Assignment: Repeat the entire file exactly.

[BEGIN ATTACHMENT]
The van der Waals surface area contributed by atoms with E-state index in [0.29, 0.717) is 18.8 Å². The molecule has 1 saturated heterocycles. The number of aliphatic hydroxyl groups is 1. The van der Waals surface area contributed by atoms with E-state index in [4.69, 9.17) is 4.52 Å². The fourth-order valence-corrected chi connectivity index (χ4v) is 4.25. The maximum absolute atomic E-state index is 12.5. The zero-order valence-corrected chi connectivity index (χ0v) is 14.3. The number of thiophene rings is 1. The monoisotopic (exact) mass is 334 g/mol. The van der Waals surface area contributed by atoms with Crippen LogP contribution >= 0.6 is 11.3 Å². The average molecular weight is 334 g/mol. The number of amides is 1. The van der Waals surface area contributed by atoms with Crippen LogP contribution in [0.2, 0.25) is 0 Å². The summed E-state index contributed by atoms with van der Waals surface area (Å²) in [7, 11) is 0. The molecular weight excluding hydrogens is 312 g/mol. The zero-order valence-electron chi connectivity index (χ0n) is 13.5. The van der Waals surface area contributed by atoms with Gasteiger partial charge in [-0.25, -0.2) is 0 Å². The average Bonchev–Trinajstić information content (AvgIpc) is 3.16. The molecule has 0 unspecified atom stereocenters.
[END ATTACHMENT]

The van der Waals surface area contributed by atoms with E-state index in [0.29, 0.717) is 18.8 Å². The molecule has 1 saturated heterocycles. The number of aliphatic hydroxyl groups is 1. The van der Waals surface area contributed by atoms with E-state index in [4.69, 9.17) is 4.52 Å². The fourth-order valence-corrected chi connectivity index (χ4v) is 4.25. The maximum absolute atomic E-state index is 12.5. The zero-order valence-corrected chi connectivity index (χ0v) is 14.3. The number of thiophene rings is 1. The monoisotopic (exact) mass is 334 g/mol. The van der Waals surface area contributed by atoms with Crippen LogP contribution >= 0.6 is 11.3 Å². The average molecular weight is 334 g/mol. The number of amides is 1. The van der Waals surface area contributed by atoms with Crippen LogP contribution in [0.2, 0.25) is 0 Å². The summed E-state index contributed by atoms with van der Waals surface area (Å²) in [7, 11) is 0. The molecular weight excluding hydrogens is 312 g/mol. The zero-order valence-electron chi connectivity index (χ0n) is 13.5. The van der Waals surface area contributed by atoms with Gasteiger partial charge in [-0.25, -0.2) is 0 Å². The average Bonchev–Trinajstić information content (AvgIpc) is 3.16. The molecule has 0 unspecified atom stereocenters.